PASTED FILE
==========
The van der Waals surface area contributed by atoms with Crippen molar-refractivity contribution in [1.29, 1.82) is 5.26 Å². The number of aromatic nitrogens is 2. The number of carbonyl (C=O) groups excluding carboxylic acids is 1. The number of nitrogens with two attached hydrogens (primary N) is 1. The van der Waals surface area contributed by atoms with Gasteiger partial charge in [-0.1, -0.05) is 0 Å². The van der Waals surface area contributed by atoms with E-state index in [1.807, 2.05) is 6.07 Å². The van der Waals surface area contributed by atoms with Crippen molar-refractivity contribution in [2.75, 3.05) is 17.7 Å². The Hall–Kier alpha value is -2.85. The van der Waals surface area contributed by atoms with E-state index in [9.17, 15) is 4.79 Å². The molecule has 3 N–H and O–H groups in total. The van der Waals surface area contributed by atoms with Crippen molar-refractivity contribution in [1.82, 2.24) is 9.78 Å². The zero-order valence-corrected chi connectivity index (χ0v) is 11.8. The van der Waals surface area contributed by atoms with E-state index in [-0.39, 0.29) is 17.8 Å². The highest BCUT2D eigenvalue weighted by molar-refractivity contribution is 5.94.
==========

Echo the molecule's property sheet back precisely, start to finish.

The van der Waals surface area contributed by atoms with Crippen molar-refractivity contribution in [1.29, 1.82) is 5.26 Å². The number of aromatic nitrogens is 2. The number of carbonyl (C=O) groups excluding carboxylic acids is 1. The number of nitrogens with two attached hydrogens (primary N) is 1. The van der Waals surface area contributed by atoms with Gasteiger partial charge in [-0.1, -0.05) is 0 Å². The van der Waals surface area contributed by atoms with E-state index in [1.807, 2.05) is 6.07 Å². The van der Waals surface area contributed by atoms with Crippen molar-refractivity contribution in [2.75, 3.05) is 17.7 Å². The Hall–Kier alpha value is -2.85. The van der Waals surface area contributed by atoms with E-state index in [9.17, 15) is 4.79 Å². The molecule has 3 N–H and O–H groups in total. The van der Waals surface area contributed by atoms with Crippen molar-refractivity contribution in [1.82, 2.24) is 9.78 Å². The zero-order valence-corrected chi connectivity index (χ0v) is 11.8. The van der Waals surface area contributed by atoms with E-state index in [-0.39, 0.29) is 17.8 Å². The highest BCUT2D eigenvalue weighted by molar-refractivity contribution is 5.94.